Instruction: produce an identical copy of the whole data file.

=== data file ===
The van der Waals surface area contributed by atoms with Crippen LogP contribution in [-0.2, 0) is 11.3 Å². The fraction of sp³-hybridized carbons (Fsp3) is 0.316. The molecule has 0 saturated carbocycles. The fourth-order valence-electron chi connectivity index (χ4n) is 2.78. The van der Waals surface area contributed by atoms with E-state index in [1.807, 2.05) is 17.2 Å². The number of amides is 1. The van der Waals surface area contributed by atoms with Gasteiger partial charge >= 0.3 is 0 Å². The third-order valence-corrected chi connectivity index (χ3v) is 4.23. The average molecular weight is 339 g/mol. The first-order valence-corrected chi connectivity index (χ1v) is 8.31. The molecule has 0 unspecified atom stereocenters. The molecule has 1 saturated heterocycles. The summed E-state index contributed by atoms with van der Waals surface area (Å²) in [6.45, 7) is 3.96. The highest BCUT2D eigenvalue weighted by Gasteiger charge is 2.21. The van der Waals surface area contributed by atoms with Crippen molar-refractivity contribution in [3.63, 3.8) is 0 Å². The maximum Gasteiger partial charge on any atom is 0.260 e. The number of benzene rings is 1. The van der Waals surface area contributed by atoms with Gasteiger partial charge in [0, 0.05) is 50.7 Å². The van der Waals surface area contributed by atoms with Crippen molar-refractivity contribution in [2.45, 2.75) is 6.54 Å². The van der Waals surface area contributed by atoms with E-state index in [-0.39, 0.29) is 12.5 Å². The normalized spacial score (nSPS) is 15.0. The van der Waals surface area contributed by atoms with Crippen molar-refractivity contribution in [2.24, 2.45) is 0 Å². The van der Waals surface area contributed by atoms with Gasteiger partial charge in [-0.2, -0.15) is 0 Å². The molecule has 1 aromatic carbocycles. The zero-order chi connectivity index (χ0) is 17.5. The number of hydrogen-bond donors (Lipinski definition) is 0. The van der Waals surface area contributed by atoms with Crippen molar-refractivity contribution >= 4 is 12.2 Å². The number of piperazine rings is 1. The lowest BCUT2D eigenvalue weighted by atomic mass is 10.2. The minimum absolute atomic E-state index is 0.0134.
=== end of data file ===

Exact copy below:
The van der Waals surface area contributed by atoms with Crippen LogP contribution in [-0.2, 0) is 11.3 Å². The fraction of sp³-hybridized carbons (Fsp3) is 0.316. The molecule has 0 saturated carbocycles. The fourth-order valence-electron chi connectivity index (χ4n) is 2.78. The van der Waals surface area contributed by atoms with E-state index in [1.807, 2.05) is 17.2 Å². The number of amides is 1. The van der Waals surface area contributed by atoms with Gasteiger partial charge >= 0.3 is 0 Å². The third-order valence-corrected chi connectivity index (χ3v) is 4.23. The average molecular weight is 339 g/mol. The first-order valence-corrected chi connectivity index (χ1v) is 8.31. The molecule has 0 unspecified atom stereocenters. The molecule has 1 saturated heterocycles. The summed E-state index contributed by atoms with van der Waals surface area (Å²) in [6.45, 7) is 3.96. The highest BCUT2D eigenvalue weighted by Gasteiger charge is 2.21. The van der Waals surface area contributed by atoms with Crippen molar-refractivity contribution in [3.63, 3.8) is 0 Å². The maximum Gasteiger partial charge on any atom is 0.260 e. The number of benzene rings is 1. The van der Waals surface area contributed by atoms with Gasteiger partial charge in [0, 0.05) is 50.7 Å². The van der Waals surface area contributed by atoms with Crippen molar-refractivity contribution in [2.45, 2.75) is 6.54 Å². The van der Waals surface area contributed by atoms with E-state index in [-0.39, 0.29) is 12.5 Å². The normalized spacial score (nSPS) is 15.0. The van der Waals surface area contributed by atoms with Crippen molar-refractivity contribution in [2.24, 2.45) is 0 Å². The van der Waals surface area contributed by atoms with Gasteiger partial charge in [-0.2, -0.15) is 0 Å². The molecule has 1 aromatic carbocycles. The zero-order chi connectivity index (χ0) is 17.5. The number of hydrogen-bond donors (Lipinski definition) is 0. The van der Waals surface area contributed by atoms with Crippen molar-refractivity contribution >= 4 is 12.2 Å². The number of piperazine rings is 1. The lowest BCUT2D eigenvalue weighted by atomic mass is 10.2. The minimum absolute atomic E-state index is 0.0134.